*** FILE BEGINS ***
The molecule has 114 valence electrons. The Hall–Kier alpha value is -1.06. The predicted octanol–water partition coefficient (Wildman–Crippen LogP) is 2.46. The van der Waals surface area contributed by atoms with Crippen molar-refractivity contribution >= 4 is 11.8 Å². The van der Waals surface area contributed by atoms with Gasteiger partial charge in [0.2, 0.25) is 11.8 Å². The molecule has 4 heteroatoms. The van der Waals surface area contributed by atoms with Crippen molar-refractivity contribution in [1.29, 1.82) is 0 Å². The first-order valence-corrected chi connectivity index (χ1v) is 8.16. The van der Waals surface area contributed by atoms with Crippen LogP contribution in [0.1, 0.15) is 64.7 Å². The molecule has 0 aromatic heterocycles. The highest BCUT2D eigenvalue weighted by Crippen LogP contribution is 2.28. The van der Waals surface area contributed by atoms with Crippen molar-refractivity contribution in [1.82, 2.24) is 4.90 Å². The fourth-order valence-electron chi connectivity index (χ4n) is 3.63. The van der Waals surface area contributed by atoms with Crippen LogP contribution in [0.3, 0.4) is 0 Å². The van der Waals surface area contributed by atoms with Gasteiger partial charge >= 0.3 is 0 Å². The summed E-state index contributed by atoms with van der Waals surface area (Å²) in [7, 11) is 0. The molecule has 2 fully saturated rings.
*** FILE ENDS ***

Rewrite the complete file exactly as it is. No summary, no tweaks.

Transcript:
The molecule has 114 valence electrons. The Hall–Kier alpha value is -1.06. The predicted octanol–water partition coefficient (Wildman–Crippen LogP) is 2.46. The van der Waals surface area contributed by atoms with Crippen molar-refractivity contribution >= 4 is 11.8 Å². The van der Waals surface area contributed by atoms with Gasteiger partial charge in [0.2, 0.25) is 11.8 Å². The molecule has 4 heteroatoms. The van der Waals surface area contributed by atoms with Crippen molar-refractivity contribution in [1.29, 1.82) is 0 Å². The first-order valence-corrected chi connectivity index (χ1v) is 8.16. The van der Waals surface area contributed by atoms with Crippen LogP contribution in [0.1, 0.15) is 64.7 Å². The molecule has 0 aromatic heterocycles. The highest BCUT2D eigenvalue weighted by Crippen LogP contribution is 2.28. The van der Waals surface area contributed by atoms with Crippen molar-refractivity contribution in [1.82, 2.24) is 4.90 Å². The fourth-order valence-electron chi connectivity index (χ4n) is 3.63. The van der Waals surface area contributed by atoms with Crippen LogP contribution in [0.3, 0.4) is 0 Å². The van der Waals surface area contributed by atoms with Gasteiger partial charge >= 0.3 is 0 Å². The summed E-state index contributed by atoms with van der Waals surface area (Å²) in [7, 11) is 0. The molecule has 2 fully saturated rings.